Twenty-year-old Monica Boyce had her first seizure when she was 16.
What she didn’t know is that it was epilepsy.
“My whole family were in the lounge room watching a movie and I remember falling asleep, or I thought I was falling asleep” she tells upstart.
“Then I remember waking up on the ground because I heard a voice that I didn’t recognise, which was the paramedic.”
“I felt really confused, I didn’t know what was going on. They had to walk me out because I couldn’t walk or stand up by myself.”
Epilepsy is a chronic disorder of brain functioning, characterised by recurrent and unprovoked seizures.
It is estimated that around 65 million people around the world have epilepsy, with 40% having no known cause.
Many are aware of epilepsy, but can take for granted the effect it has on those who suffer from it.
Boyce says her first seizure was completely disorientating, but thought it was a one off occurrence.
She suffered three more seizures before she was officially diagnosed with epilepsy, and even then finding the right medication became a struggle.
Through the process of finding the right medication to control her condition, Boyce was undertaking VCE and experiencing frequent seizures.
“When I was in year 12, at the start of the year and towards the middle of the year I was having a seizure every month or every couple of weeks,” she says.
The recurrent nature of the seizures took its toll on Boyce’s mental and physical wellbeing.
“After I would have a seizure I would sleep for the next two days and so that would take off time from being at school and that would cause more stress because of all of the school work,” she says.
“You think of the amount of energy that goes into running a marathon and I’ve done that in the space of 2 minutes, or however long the seizure lasted.”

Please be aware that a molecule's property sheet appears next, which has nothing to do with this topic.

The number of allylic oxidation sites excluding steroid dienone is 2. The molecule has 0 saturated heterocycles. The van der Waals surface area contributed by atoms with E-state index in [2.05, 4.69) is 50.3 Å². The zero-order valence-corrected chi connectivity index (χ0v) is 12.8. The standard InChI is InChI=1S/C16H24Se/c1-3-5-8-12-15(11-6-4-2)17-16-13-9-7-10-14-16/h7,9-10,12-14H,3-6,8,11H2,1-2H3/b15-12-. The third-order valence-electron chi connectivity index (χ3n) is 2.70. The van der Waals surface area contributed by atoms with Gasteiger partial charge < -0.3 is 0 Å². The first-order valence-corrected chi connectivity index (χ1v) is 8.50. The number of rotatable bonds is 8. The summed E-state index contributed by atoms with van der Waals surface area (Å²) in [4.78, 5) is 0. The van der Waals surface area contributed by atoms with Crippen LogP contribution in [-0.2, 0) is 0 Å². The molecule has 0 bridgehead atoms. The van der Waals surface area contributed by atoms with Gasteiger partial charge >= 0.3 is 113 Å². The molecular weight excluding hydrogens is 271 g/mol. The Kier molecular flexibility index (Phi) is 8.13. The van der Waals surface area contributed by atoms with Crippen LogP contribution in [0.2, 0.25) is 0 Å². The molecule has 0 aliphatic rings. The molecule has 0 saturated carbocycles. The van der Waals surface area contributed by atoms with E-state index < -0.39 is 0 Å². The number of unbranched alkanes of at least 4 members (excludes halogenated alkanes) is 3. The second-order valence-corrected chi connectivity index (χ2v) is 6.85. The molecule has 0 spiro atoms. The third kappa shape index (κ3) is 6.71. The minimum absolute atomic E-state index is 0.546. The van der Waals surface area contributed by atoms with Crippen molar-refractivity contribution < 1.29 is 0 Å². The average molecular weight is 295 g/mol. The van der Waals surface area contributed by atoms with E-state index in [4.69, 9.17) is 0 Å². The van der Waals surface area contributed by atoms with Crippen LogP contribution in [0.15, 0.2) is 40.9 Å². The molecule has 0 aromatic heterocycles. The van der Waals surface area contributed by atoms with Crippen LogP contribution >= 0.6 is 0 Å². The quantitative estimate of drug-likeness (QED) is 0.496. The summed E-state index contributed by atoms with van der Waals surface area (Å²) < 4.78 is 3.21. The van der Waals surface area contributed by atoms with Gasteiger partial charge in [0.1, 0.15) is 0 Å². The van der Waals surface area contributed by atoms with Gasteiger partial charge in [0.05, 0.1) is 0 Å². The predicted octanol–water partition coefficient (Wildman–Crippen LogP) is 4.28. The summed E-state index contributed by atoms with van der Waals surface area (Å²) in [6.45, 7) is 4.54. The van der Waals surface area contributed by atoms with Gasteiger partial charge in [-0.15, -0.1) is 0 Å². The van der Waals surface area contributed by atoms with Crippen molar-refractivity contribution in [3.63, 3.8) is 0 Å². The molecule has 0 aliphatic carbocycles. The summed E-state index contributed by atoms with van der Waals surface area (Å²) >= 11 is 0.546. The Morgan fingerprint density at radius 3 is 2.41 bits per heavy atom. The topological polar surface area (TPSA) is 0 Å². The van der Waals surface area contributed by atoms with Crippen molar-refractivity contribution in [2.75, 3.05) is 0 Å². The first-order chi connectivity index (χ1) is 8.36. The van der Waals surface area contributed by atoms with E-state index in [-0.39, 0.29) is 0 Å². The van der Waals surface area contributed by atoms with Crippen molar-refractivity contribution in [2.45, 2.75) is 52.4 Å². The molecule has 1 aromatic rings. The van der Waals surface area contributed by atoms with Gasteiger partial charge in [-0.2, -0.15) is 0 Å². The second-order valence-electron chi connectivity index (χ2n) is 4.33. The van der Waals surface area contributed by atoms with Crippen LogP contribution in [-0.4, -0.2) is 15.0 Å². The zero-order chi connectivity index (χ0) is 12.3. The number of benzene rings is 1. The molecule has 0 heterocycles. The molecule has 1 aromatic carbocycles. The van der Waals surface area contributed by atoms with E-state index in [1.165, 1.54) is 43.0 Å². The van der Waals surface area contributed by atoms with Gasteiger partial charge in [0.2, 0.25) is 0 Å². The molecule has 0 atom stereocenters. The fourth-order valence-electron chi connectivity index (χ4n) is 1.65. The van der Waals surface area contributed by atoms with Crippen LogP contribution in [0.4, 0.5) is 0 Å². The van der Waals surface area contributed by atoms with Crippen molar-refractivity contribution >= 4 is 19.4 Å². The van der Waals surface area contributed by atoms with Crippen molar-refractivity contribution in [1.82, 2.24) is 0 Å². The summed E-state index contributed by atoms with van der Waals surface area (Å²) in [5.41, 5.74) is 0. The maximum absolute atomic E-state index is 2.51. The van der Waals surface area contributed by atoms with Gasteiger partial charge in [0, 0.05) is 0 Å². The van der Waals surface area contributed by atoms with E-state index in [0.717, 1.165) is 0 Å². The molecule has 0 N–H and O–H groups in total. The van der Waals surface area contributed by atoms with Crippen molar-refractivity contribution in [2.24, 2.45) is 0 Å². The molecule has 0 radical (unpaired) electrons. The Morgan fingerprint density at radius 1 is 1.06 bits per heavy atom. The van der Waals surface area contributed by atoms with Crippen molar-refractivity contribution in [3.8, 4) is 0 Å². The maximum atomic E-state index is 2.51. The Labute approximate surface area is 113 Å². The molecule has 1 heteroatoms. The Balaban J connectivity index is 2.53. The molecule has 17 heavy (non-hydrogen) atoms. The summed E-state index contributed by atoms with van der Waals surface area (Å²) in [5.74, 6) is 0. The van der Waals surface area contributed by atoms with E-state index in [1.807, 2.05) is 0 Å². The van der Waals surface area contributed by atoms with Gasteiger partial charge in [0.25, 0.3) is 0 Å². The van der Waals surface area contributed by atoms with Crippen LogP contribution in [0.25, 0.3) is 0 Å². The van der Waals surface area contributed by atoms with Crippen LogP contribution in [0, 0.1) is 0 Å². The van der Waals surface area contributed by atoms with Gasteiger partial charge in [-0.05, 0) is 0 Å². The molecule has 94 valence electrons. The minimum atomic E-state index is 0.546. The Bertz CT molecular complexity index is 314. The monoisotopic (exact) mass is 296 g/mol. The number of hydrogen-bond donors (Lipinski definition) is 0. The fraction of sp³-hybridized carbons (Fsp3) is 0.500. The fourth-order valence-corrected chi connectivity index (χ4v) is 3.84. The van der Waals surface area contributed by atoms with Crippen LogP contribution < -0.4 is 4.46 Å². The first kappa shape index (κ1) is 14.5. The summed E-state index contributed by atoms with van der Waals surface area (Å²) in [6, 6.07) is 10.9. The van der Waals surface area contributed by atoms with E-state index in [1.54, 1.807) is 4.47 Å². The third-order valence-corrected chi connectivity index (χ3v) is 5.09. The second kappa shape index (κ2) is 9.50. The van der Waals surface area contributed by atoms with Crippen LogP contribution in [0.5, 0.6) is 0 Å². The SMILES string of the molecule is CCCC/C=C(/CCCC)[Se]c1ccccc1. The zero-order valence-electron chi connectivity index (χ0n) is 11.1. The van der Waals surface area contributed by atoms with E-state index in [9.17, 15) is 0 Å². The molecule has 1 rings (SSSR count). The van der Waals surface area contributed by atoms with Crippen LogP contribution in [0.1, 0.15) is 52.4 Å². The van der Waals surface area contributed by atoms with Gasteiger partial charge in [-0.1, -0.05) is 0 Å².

It became a frustrating situation for her as she didn’t understand where the condition had come from.
“I was upset that it was happening; why is it happening to me, why do I have to have this?”
Once the right medication was found Boyce’s seizures were brought under control.
Doctors attributed the seizures to fatigue and she was required to make some lifestyle changes.
She makes sure she gets enough sleep, and has to take her medication twice every day.
Due to her condition, Boyce had to take exams during VCE and now at university in isolated rooms.
“It is in the back of mind that if it does happen and I do have a seizure during an exam it would just be a little bit embarrassing and disruptive to everyone else.”
Boyce says her condition is now easily manageable and is not shy about telling people, but wants people to know that epilepsy is not always what people assume it to be.
“There’s just general information out there so not a whole lot of people know everything about it. And I think a lot of people would think, even I thought it when I first got told that I had it, am I still able to do things?”
“But you can, it doesn’t stop you from doing anything, you can do whatever you want,” she says.
21-year-old Sydney Reid, who suffered pseudo seizures triggered by stress for 3 years, agrees that it is a frightening condition.
“I was in year 9 when it started, it was really intense. My last one was in the middle of year 11,” Reid tells upstart.
Although Reid has no explanation for why her seizures have stopped, she says it was frightening while she was suffering them.
“[Doctors] didn’t know how it would stop, when it would stop or what they could do to make it stop, that was frustrating.”
“The more times I had seizures, the more I felt them coming on. I would get scared but there would be no way I could bring myself out of it.”
At the most severe stage of her seizures, Reid found it difficult to attend school.
“My friendship group were really supportive and helped me through it but it was just all of the bystanders, they didn’t really understand anything,” she says.
“Just the fact that I would go to school and then have a seizure in front of everybody at school and have to take days off.”
Now a university student and free of seizures for 4 years, Reid says she is grateful she no longer has to worry.
“I just think that it’s been this long that it won’t happen again, hopefully it doesn’t.”
Keely Lowry is a third year Bachelor of Media and communications (Journalism) student. You can follow her on twitter here: @keely_lowry